Corpse Bride - 3 out of 5
When this movie came out in 2005, I passed it up because I'm not the biggest fan of Tim Burton. There was a time that I was genuinely impressed with his work. I loved The Nightmare Before Christmas before it became a staple of angry suburban kids looking for an outlook to rebel with and finding it in the form of Hot Topic. The first two Batman films were amazing. Edward Scissorhands was haunting and beautiful and Beetlejuice will remain one of the funniest movies I have ever seen. But suddenly a time came--like all creative directors and film sculptures--when Burton decided to sit on his hands and ride his name to mediocrity. In my opinion, he briefly took a rest from this downward slope to create Big Fish but for the most part, he just sat back and barely churned out what could be classified as entertainment. That time came around about the moment he remade the classic Planet of the Apes. Watching that abomination with Marky Mark made me fall to my knees in the theater and scream, "You maniacs!!! You blew it up!"
Ah yes, the nervous smile of someone watching a Tim Burton film.
Around this time, Burton decided that his wife needed to be in every movie he made. While I appreciate the love he holds for this individual but for the most part, this over-acting scenery chewer hinders his films more than helps them. Of course I am speaking of Johnny Depp. I'm not a fan of Depp--he's great as Captain Jack Sparrow but his overacting and his belief that he is British (Google it, he has an accent now somehow) gets to be overwhelming and takes away from other aspects of the film like character, story and plot. Hell, I had to turn off Alice in Wonderland and Charlie and the Chocolate Factory because of Depp's inability to bring it down a few notes. Then, to make matters worse, Burton will put in the other love of his life in his movies; Helena Bonham Carter--the woman who sees Johnny Depp's overacting and decides to go all in. So, I guess the one true highlight to Corpse Bride is that fact that both these hams are only heard and not seen.
*Fill in cliche joke about how this is the look every man has on his wedding day here*
Corpse Bride, at its heart, feels like Burton just took aspects from The Nightmare Before Christmas that was left on the cutting room floor or forgotten in pre-production and decided to make a barely feature length film out of it (the movie barely makes it pass an hour). If you're reading this, you probably already know the story but I'll tell you it anyway. In merry old England, a nervous, pale and emaciated looking man who seems to be Goth before Goth was Goth is forced to marry and equally pale lady but for the life of him, he can't quite get his vows right. So, he does what any of us would and goes out to practice them in the middle of the woods, in the dead of night. While trying to get to Carnegie Hall (he was practicing, get it?) he places the wedding ring on the skeletal hand of a murdered woman and the corpse very rapidly answers yes to the proposal like she was just asked by a drunk man and wanted to get her affirmative in before the man sees her apartment full of cats. Now our pale friend is pulled into the world of the dead and needs to return to the woman he originally agreed to marry--the one with a heartbeat. There's more to the story but, for the most part, the film is about a guy forcefully married to a dead bride--this is as close to necrophilia as a G-rated film will ever get and I think the world is better for that.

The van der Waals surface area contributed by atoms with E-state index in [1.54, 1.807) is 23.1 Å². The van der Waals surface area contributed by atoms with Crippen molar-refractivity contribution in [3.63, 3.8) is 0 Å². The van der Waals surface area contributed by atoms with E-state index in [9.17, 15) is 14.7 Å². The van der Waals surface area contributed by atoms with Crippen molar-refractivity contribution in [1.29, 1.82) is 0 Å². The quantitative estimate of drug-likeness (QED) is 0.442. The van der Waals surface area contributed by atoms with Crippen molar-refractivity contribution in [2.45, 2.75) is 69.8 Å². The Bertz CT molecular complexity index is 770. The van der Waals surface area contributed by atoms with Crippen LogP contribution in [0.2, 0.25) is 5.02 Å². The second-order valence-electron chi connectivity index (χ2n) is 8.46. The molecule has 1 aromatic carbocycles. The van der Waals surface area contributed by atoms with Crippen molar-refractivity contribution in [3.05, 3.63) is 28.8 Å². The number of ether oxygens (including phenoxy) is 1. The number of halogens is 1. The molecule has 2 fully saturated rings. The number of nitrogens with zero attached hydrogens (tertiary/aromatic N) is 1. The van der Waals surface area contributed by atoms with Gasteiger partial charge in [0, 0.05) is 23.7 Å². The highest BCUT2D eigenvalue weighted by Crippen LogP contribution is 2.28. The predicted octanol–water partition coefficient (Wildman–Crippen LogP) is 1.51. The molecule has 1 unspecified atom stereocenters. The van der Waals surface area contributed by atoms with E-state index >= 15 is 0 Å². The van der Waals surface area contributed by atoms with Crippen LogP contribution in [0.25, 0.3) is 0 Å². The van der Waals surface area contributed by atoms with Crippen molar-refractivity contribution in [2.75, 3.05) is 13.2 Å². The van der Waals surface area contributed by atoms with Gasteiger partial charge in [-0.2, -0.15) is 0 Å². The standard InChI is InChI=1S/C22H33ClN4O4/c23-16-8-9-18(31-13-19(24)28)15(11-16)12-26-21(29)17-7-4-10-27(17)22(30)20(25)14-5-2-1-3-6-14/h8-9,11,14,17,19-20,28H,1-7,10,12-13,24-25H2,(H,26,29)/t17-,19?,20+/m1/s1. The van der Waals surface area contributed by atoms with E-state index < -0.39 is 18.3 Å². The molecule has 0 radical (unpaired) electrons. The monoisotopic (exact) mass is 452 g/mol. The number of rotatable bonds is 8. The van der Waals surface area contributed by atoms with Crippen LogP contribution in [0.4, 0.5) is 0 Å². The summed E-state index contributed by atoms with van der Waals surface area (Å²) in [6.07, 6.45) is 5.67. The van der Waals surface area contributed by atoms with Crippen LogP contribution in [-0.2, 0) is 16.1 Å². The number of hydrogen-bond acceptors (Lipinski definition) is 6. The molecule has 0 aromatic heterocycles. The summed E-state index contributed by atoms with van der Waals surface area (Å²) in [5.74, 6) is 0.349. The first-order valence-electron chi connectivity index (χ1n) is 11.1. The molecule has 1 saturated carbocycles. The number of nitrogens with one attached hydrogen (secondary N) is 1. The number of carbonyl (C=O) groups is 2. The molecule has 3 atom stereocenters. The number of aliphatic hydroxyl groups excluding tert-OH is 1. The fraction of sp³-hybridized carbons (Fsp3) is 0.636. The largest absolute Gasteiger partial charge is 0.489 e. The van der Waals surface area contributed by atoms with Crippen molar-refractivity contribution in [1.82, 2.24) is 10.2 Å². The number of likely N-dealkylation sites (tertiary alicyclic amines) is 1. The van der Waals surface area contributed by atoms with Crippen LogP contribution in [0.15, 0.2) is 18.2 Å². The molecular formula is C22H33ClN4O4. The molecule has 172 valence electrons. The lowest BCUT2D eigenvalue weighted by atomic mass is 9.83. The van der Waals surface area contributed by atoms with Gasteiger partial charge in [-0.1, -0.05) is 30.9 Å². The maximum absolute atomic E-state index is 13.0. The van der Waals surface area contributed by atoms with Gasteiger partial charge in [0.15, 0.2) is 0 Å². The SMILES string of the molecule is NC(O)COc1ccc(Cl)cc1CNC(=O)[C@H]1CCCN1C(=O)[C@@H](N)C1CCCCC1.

This worm wears lipstick and that means this worm is FABULOUS!
The film neither blew me away or completely bored me. Like most Burton films as of late, it was just passable. All the Burton cliches are there. Everything from the familiar set designs, to the overly familiar dark tones and the same soundtrack that Danny Elfman has been using his entire career is playing in the background. The only aspect of the movie that really impressed me was Elfman jumping out of his comfort zone and making some catchy tunes that intermingle and help move the story along. Some of these songs are vaguely reminiscent of Oingo Boingo and the songs he wrote for the entertain trainwreck of a film made by his brother; Forbidden Zone. If you've never seen that movie, I highly suggest you track it down because it will give you the sensation that you are stoned out of your head as well as make you feel like you are going to throw up over the amazingly bad production and absurdity of it all--few films can give you that feeling.
Elfman does the voice of this skeleton and if he keeps doing voice acting the way he creates music, he'll be doing this skeleton's voice his entire career.
At the end of it all Corpse Bride was just another weak attempt at revisiting Burton's past glory a.k.a. a typical Burton film. The film isn't really memorable. It's characters lack any real depth and are mostly identified by the way they look and not how they act--this isn't helped by Depp's and Carter's weak voice acting skills either. Sure there's some great musical numbers that make the hour and 17 minute movie somewhat worth it but these scenes end up causing an already short film to move even faster. Add that to the fact that the story isn't feathered out the way it should be and is wrapped up way, wayyyyy too quickly, you end up having yourself a movie that is okay to check out. Is it worth getting up, going to the library or video store to rent? Absolutely not, in my opinion. In fact, I don't even think it's worth taking up space on your Netflix queue. But if you find it on TV or it's available on Netflix's instant queue and you're bored and going outside for some exercise seems the equivalent of death, give it a look. It could be worse...you could be watching Depp in The Tourist.